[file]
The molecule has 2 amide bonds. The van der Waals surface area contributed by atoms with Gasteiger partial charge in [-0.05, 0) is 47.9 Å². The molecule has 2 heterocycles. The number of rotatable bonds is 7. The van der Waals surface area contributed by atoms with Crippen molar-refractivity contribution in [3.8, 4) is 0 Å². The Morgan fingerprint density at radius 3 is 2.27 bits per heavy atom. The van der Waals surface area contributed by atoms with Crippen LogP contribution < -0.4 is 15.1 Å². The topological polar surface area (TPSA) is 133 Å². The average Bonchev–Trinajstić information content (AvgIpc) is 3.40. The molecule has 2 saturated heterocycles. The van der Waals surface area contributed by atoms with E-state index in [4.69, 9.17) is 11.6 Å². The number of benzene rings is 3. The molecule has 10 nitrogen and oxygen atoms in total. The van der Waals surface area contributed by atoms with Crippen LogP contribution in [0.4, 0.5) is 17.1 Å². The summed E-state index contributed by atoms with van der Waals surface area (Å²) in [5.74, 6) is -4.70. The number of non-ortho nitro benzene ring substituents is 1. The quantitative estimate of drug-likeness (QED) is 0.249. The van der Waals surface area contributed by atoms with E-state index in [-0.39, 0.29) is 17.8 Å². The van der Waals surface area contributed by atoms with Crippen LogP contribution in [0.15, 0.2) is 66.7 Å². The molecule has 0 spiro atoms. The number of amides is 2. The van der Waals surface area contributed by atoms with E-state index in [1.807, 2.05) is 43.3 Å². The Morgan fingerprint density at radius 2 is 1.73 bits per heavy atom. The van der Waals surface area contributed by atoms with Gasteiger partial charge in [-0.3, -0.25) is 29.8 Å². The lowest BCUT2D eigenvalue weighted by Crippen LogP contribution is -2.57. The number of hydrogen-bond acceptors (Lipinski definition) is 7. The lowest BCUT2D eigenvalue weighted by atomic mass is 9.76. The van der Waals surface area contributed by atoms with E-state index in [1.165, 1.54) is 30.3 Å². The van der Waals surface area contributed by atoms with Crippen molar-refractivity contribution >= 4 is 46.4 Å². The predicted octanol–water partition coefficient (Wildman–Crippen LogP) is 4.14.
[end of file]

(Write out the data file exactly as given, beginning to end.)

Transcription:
The molecule has 2 amide bonds. The van der Waals surface area contributed by atoms with Gasteiger partial charge in [-0.05, 0) is 47.9 Å². The molecule has 2 heterocycles. The number of rotatable bonds is 7. The van der Waals surface area contributed by atoms with Crippen molar-refractivity contribution in [3.8, 4) is 0 Å². The Morgan fingerprint density at radius 3 is 2.27 bits per heavy atom. The van der Waals surface area contributed by atoms with Crippen LogP contribution < -0.4 is 15.1 Å². The topological polar surface area (TPSA) is 133 Å². The average Bonchev–Trinajstić information content (AvgIpc) is 3.40. The molecule has 2 saturated heterocycles. The van der Waals surface area contributed by atoms with E-state index in [4.69, 9.17) is 11.6 Å². The number of benzene rings is 3. The molecule has 10 nitrogen and oxygen atoms in total. The van der Waals surface area contributed by atoms with Crippen LogP contribution in [0.4, 0.5) is 17.1 Å². The summed E-state index contributed by atoms with van der Waals surface area (Å²) in [5.74, 6) is -4.70. The number of non-ortho nitro benzene ring substituents is 1. The quantitative estimate of drug-likeness (QED) is 0.249. The van der Waals surface area contributed by atoms with E-state index in [-0.39, 0.29) is 17.8 Å². The van der Waals surface area contributed by atoms with Crippen LogP contribution in [0.15, 0.2) is 66.7 Å². The molecule has 0 spiro atoms. The number of amides is 2. The van der Waals surface area contributed by atoms with E-state index in [1.807, 2.05) is 43.3 Å². The Morgan fingerprint density at radius 2 is 1.73 bits per heavy atom. The van der Waals surface area contributed by atoms with Gasteiger partial charge in [-0.3, -0.25) is 29.8 Å². The lowest BCUT2D eigenvalue weighted by Crippen LogP contribution is -2.57. The number of hydrogen-bond acceptors (Lipinski definition) is 7. The lowest BCUT2D eigenvalue weighted by atomic mass is 9.76. The van der Waals surface area contributed by atoms with E-state index in [1.165, 1.54) is 30.3 Å². The van der Waals surface area contributed by atoms with Crippen molar-refractivity contribution >= 4 is 46.4 Å². The predicted octanol–water partition coefficient (Wildman–Crippen LogP) is 4.14.